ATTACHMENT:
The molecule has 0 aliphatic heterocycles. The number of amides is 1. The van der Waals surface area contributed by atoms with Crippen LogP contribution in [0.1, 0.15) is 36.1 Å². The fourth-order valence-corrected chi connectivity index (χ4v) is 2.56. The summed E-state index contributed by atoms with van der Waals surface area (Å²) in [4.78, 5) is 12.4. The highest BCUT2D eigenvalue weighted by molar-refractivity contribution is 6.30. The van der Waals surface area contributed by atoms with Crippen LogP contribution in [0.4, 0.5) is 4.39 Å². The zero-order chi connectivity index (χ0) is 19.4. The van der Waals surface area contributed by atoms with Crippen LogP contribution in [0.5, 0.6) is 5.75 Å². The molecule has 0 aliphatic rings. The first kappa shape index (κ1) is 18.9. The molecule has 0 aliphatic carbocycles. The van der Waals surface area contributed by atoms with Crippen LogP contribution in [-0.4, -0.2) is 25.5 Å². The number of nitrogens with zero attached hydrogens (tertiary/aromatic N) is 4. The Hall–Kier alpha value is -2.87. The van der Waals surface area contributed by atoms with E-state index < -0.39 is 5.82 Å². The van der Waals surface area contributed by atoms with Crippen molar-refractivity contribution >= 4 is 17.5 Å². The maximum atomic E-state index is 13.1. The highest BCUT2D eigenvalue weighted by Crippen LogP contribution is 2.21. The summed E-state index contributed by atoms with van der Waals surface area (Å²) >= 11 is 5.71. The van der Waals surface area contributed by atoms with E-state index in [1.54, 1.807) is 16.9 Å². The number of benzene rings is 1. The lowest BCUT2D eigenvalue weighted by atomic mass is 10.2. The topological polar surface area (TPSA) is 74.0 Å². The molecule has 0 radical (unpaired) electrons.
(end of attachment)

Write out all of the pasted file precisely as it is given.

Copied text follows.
The molecule has 0 aliphatic heterocycles. The number of amides is 1. The van der Waals surface area contributed by atoms with Crippen LogP contribution in [0.1, 0.15) is 36.1 Å². The fourth-order valence-corrected chi connectivity index (χ4v) is 2.56. The summed E-state index contributed by atoms with van der Waals surface area (Å²) in [4.78, 5) is 12.4. The highest BCUT2D eigenvalue weighted by molar-refractivity contribution is 6.30. The van der Waals surface area contributed by atoms with Crippen LogP contribution in [0.4, 0.5) is 4.39 Å². The zero-order chi connectivity index (χ0) is 19.4. The van der Waals surface area contributed by atoms with Crippen LogP contribution in [0.5, 0.6) is 5.75 Å². The molecule has 0 aliphatic rings. The first kappa shape index (κ1) is 18.9. The molecule has 0 aliphatic carbocycles. The van der Waals surface area contributed by atoms with Crippen LogP contribution in [-0.4, -0.2) is 25.5 Å². The number of nitrogens with zero attached hydrogens (tertiary/aromatic N) is 4. The Hall–Kier alpha value is -2.87. The van der Waals surface area contributed by atoms with E-state index < -0.39 is 5.82 Å². The van der Waals surface area contributed by atoms with Crippen molar-refractivity contribution >= 4 is 17.5 Å². The maximum atomic E-state index is 13.1. The highest BCUT2D eigenvalue weighted by Crippen LogP contribution is 2.21. The summed E-state index contributed by atoms with van der Waals surface area (Å²) >= 11 is 5.71. The van der Waals surface area contributed by atoms with E-state index in [1.54, 1.807) is 16.9 Å². The number of benzene rings is 1. The lowest BCUT2D eigenvalue weighted by atomic mass is 10.2. The topological polar surface area (TPSA) is 74.0 Å². The molecule has 0 radical (unpaired) electrons.